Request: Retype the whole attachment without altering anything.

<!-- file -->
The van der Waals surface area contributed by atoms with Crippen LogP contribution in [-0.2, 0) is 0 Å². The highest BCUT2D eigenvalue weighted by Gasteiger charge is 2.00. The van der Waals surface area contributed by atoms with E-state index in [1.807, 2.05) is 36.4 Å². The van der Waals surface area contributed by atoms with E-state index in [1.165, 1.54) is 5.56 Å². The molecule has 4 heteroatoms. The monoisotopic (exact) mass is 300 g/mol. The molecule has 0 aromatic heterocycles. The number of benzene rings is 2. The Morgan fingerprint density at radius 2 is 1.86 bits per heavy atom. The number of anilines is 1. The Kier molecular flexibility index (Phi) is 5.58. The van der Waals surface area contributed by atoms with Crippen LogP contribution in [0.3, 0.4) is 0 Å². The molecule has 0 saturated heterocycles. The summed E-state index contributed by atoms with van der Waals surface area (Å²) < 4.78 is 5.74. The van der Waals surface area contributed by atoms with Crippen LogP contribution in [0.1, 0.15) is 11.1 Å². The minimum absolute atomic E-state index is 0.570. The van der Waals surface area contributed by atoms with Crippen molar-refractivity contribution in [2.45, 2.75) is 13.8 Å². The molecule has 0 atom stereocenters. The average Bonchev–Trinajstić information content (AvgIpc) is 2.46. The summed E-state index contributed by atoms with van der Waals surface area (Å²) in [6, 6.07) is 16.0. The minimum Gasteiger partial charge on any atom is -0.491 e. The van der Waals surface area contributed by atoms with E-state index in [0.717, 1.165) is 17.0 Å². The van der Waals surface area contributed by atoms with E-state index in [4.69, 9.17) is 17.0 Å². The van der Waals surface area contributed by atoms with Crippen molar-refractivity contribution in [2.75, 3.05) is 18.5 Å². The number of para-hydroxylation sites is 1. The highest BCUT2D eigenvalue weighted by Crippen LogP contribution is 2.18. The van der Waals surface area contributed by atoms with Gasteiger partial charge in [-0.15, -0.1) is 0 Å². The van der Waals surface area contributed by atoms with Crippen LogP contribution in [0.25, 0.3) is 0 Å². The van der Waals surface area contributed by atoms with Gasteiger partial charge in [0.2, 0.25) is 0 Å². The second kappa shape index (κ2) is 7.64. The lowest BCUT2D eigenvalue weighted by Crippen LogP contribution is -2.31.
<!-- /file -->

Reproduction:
The van der Waals surface area contributed by atoms with Crippen LogP contribution in [-0.2, 0) is 0 Å². The highest BCUT2D eigenvalue weighted by Gasteiger charge is 2.00. The van der Waals surface area contributed by atoms with E-state index in [1.807, 2.05) is 36.4 Å². The van der Waals surface area contributed by atoms with E-state index in [1.165, 1.54) is 5.56 Å². The molecule has 4 heteroatoms. The monoisotopic (exact) mass is 300 g/mol. The molecule has 0 aromatic heterocycles. The number of benzene rings is 2. The Morgan fingerprint density at radius 2 is 1.86 bits per heavy atom. The number of anilines is 1. The Kier molecular flexibility index (Phi) is 5.58. The van der Waals surface area contributed by atoms with Crippen LogP contribution in [0.3, 0.4) is 0 Å². The molecule has 0 saturated heterocycles. The summed E-state index contributed by atoms with van der Waals surface area (Å²) < 4.78 is 5.74. The van der Waals surface area contributed by atoms with Crippen LogP contribution in [0.1, 0.15) is 11.1 Å². The minimum absolute atomic E-state index is 0.570. The van der Waals surface area contributed by atoms with Crippen molar-refractivity contribution in [2.45, 2.75) is 13.8 Å². The molecule has 0 atom stereocenters. The average Bonchev–Trinajstić information content (AvgIpc) is 2.46. The summed E-state index contributed by atoms with van der Waals surface area (Å²) in [6, 6.07) is 16.0. The minimum Gasteiger partial charge on any atom is -0.491 e. The van der Waals surface area contributed by atoms with E-state index in [0.717, 1.165) is 17.0 Å². The van der Waals surface area contributed by atoms with E-state index in [4.69, 9.17) is 17.0 Å². The van der Waals surface area contributed by atoms with Crippen molar-refractivity contribution in [2.75, 3.05) is 18.5 Å². The number of para-hydroxylation sites is 1. The highest BCUT2D eigenvalue weighted by Crippen LogP contribution is 2.18. The van der Waals surface area contributed by atoms with Gasteiger partial charge in [-0.15, -0.1) is 0 Å². The van der Waals surface area contributed by atoms with Crippen LogP contribution in [0.25, 0.3) is 0 Å². The van der Waals surface area contributed by atoms with Gasteiger partial charge in [0.2, 0.25) is 0 Å². The second kappa shape index (κ2) is 7.64. The lowest BCUT2D eigenvalue weighted by Crippen LogP contribution is -2.31.